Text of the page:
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Using a Wrapper3:44 with Alena Holligan
The GitHub Easy Access wrapper library will handle the cURL connection to the GitHub API and provide an API object for us to work with. We'll compare the use of a wrapper library to using cURL directly when retrieving information.
Evaluating a Package
Here are some things to consider when choosing a package for your project.
- Written by a respected group such as:
- Includes a License (Learn about Open Source Licenses)
- Distributed via Composer on Packagist
- Test Coverage.
- Follows a coding standard.
- Has good documentation (both instructions for using the package and well documented code).
- Number of Contributors
- Large Install Base
- Uses Semantic Versioning
- Good Change Log
- Welcomes Contributions
Specifically for people writing packages, but has a good explanation phppackagechecklist.com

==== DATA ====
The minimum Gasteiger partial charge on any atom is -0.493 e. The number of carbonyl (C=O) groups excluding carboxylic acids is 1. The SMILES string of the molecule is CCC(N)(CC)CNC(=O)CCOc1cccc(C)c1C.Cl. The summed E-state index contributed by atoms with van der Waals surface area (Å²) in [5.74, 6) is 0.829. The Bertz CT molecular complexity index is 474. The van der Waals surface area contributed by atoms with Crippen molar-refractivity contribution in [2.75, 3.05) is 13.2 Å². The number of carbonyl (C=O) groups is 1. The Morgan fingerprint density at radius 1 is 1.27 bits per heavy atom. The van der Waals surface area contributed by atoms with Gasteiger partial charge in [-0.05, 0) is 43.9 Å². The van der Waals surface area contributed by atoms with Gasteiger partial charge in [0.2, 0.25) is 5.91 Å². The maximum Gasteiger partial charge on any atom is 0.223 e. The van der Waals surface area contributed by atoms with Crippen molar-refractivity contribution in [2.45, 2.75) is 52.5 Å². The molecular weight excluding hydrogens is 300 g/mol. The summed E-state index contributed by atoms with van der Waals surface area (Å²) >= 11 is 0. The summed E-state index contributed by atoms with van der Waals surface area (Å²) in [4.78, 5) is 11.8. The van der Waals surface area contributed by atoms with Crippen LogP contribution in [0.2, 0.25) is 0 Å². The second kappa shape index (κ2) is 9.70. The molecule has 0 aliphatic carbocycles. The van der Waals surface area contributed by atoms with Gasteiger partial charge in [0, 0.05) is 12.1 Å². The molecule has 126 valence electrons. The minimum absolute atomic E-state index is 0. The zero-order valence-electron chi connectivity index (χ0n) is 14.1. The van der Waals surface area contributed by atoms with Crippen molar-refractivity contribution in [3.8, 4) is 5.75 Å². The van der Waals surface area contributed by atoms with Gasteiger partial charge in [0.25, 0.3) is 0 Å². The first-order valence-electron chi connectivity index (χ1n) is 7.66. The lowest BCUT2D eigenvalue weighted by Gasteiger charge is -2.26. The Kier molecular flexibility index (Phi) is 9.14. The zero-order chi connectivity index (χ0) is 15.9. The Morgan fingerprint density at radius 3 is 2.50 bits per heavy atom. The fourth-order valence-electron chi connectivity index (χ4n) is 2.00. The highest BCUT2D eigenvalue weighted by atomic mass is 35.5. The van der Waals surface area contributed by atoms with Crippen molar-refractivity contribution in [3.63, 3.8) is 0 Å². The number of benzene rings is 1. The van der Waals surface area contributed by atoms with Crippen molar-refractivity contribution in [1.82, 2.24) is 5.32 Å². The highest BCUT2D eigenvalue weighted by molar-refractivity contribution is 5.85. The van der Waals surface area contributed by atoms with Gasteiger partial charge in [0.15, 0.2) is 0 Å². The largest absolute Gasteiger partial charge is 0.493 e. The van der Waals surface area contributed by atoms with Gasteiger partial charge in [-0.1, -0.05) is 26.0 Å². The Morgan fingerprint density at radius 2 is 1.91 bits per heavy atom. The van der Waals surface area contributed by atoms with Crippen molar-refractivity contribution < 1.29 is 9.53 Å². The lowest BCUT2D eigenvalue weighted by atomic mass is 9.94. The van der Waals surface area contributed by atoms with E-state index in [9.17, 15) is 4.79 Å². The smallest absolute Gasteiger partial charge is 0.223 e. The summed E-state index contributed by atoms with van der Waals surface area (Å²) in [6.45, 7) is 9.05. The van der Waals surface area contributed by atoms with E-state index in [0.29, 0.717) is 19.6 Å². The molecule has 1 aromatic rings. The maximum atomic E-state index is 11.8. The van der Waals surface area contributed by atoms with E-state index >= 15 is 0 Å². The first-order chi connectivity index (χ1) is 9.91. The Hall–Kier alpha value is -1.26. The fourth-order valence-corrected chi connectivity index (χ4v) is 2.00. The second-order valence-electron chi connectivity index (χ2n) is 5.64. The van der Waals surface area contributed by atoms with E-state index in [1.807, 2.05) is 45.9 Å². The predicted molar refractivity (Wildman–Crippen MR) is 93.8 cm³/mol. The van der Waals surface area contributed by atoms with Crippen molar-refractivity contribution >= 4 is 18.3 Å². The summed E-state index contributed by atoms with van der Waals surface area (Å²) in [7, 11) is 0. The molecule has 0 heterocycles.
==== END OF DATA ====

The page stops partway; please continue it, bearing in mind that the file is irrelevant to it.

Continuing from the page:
[MUSIC] 0:00 Now that you understand the basics of how APIs work, 0:04 we're ready to build a GitHub application with help from a wrapper library. 0:07 The wrapper library will handle the kernel connection to the GitHub API and 0:12 provide an API object for us to work with. 0:17 The main benefit to using a wrapper library is the ease of use when setting up 0:20 a token based authentication, which we'll be doing a little later on. 0:25 The GitHub API documentation links to many third party libraries 0:30 from many different languages. 0:34 I've chosen the GitHub API Easy Access library because of its activity and 0:36 test coverage. 0:40 If you would like more information on choosing a library, 0:41 make sure to check the notes associated with this video. 0:44 Let's open the workspace and try it out. 0:47 Let's start by using the wrapper to do something we're already familiar with. 0:51 We'll pull user information and display the avatar. 0:55 The first thing we need is the wrapper library. 0:59 Let's open the console. 1:02 We run composer require 1:07 milo/github-api. 1:11 Notice that it also installed the bootstrap and 1:26 twig packages because those were already included in the composer.json file. 1:29 Now we can create a new file. 1:35 So let's close the console. 1:37 We'll name this user.php. 1:43 To start off with, we would need to require the auto load file. 1:52 Vendor autoload. 2:02 Then we initiate an API object. 2:06 Next let's add the URL. 2:21 Then we can get the endpoint URL and assign it to a response variable. 2:36 $api->get, and the URL. 2:47 Next we decode those results. 2:53 $user = $api->decode($response); This gives us a user object. 2:59 Finally, we can use that object to display the avatar. 3:09 $user->avatar_url. 3:20 Great, let's preview this in the browser. 3:29 User.php. 3:36 Awesome, we see the avatar again, just like we wanted. 3:41
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